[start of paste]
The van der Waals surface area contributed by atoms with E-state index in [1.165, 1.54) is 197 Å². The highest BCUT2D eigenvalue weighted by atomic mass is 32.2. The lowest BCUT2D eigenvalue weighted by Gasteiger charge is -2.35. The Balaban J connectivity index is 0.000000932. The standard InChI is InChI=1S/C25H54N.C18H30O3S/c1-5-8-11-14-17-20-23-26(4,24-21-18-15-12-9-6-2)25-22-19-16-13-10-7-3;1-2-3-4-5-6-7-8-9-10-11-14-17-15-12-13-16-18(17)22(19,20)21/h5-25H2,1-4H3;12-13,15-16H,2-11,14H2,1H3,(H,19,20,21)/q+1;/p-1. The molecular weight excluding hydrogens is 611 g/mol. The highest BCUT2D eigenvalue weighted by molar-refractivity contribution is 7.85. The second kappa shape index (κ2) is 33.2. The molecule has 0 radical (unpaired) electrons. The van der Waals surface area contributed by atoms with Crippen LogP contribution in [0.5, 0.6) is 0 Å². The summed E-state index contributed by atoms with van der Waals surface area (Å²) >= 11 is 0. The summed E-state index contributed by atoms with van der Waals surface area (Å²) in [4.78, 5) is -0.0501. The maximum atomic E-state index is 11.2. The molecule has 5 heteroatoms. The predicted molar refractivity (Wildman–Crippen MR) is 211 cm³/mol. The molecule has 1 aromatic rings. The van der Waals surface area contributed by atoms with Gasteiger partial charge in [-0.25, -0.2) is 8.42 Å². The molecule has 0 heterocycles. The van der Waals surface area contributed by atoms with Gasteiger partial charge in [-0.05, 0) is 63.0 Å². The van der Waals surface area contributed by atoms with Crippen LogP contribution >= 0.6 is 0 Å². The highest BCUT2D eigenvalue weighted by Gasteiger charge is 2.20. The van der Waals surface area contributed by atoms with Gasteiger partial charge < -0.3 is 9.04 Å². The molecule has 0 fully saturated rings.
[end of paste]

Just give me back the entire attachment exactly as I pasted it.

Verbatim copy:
The van der Waals surface area contributed by atoms with E-state index in [1.165, 1.54) is 197 Å². The highest BCUT2D eigenvalue weighted by atomic mass is 32.2. The lowest BCUT2D eigenvalue weighted by Gasteiger charge is -2.35. The Balaban J connectivity index is 0.000000932. The standard InChI is InChI=1S/C25H54N.C18H30O3S/c1-5-8-11-14-17-20-23-26(4,24-21-18-15-12-9-6-2)25-22-19-16-13-10-7-3;1-2-3-4-5-6-7-8-9-10-11-14-17-15-12-13-16-18(17)22(19,20)21/h5-25H2,1-4H3;12-13,15-16H,2-11,14H2,1H3,(H,19,20,21)/q+1;/p-1. The molecular weight excluding hydrogens is 611 g/mol. The highest BCUT2D eigenvalue weighted by molar-refractivity contribution is 7.85. The second kappa shape index (κ2) is 33.2. The molecule has 0 radical (unpaired) electrons. The van der Waals surface area contributed by atoms with Crippen LogP contribution in [0.5, 0.6) is 0 Å². The summed E-state index contributed by atoms with van der Waals surface area (Å²) >= 11 is 0. The summed E-state index contributed by atoms with van der Waals surface area (Å²) in [4.78, 5) is -0.0501. The maximum atomic E-state index is 11.2. The molecule has 5 heteroatoms. The predicted molar refractivity (Wildman–Crippen MR) is 211 cm³/mol. The molecule has 1 aromatic rings. The van der Waals surface area contributed by atoms with Gasteiger partial charge in [-0.25, -0.2) is 8.42 Å². The molecule has 0 heterocycles. The van der Waals surface area contributed by atoms with Gasteiger partial charge in [-0.05, 0) is 63.0 Å². The van der Waals surface area contributed by atoms with Crippen LogP contribution >= 0.6 is 0 Å². The highest BCUT2D eigenvalue weighted by Gasteiger charge is 2.20. The van der Waals surface area contributed by atoms with Gasteiger partial charge < -0.3 is 9.04 Å². The molecule has 0 fully saturated rings.